A significant advance in the art was the development of the mixed oxide, or solid solution-type, electrode coating. Commonly, an electrode again comprises a valve metal base, generally titanium, however the coating is a solid solution of a valve metal oxide and a precious metal oxide, typically, titanium dioxide-ruthenium dioxide. In these solid solution coatings, atoms of valve metal in the characteristic rutile valve metal oxide crystal lattice are randomly replaced with atoms of precious metal. The result is an electrode which, when employed as an anode in the electrolysis of an aqueous sodium chloride solution, for example, not only exhibits a low chlorine overvoltage but further exhibits Wear rates within the range of from 0.10-0.15 gram of precious metal per ton of chlorine produced. Such electrodes are finding ready acceptance in a variety of electro-chemical industries.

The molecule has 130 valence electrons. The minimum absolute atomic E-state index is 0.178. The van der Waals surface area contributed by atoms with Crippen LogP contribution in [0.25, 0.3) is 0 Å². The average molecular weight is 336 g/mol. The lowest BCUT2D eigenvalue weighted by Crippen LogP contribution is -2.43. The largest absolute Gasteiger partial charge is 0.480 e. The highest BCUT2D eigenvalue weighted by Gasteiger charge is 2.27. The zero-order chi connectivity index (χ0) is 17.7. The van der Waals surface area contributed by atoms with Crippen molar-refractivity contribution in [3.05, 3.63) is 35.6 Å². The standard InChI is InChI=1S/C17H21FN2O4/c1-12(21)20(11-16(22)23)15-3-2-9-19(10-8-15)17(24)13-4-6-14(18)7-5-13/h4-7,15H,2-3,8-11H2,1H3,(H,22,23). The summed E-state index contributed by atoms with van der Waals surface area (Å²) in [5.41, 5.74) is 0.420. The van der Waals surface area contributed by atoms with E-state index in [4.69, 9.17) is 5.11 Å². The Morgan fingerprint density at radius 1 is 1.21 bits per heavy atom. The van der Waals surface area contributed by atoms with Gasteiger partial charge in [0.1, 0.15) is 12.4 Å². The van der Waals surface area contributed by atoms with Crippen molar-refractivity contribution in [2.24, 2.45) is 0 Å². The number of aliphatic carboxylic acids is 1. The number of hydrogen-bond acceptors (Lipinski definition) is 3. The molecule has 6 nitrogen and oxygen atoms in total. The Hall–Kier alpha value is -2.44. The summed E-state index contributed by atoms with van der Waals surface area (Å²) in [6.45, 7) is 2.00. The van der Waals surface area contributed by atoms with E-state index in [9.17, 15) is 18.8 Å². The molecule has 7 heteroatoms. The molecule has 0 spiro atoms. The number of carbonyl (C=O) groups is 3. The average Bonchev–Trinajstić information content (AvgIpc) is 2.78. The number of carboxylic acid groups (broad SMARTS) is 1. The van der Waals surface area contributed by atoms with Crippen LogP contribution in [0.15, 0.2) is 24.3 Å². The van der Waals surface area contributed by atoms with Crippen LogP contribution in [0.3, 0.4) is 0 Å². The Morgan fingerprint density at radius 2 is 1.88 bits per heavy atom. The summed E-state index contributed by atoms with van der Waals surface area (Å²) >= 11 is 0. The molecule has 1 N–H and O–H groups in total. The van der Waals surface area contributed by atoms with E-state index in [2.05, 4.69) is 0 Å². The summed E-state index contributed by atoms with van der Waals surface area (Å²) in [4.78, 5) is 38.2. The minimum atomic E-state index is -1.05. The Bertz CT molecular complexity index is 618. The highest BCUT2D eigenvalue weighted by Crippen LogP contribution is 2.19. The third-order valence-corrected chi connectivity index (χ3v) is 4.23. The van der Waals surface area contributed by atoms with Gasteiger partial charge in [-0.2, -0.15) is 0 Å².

It becomes apparent that as the demand for such electrodes increases, the supply of precious metals will be sorely tested. Hence no decrease in their already-high price can be anticipated.

STATEMENT OF THE INVENTION Therefore it is an object of the present invention to provide a dimensionally stable electrode exhibiting at least the advantages of a titanium dioxide-ruthenium dioxide solid solution electrode, while allowing a reduction in the amount of ruthenium employed.

This and further objects of the present invention will become apparent to those skilled in the art from the specification and claims which follow.

A dimensionally stable electrode has now been found which comprises an electrically conductive substrate bearing on at least a portion of the surface thereof a solid solution-type coating consisting essentially of:

(a) titanium dioxide, (b) ruthenium dioxide and (c) tin dioxide,

the mole ratio of titanium dioxidezruthenium dioxide plus tin dioxide being within the range of 1.5-2.5 :1 and the tin dioxide representing from 35 to 50 mole percent of the combined tin and ruthenium dioxides.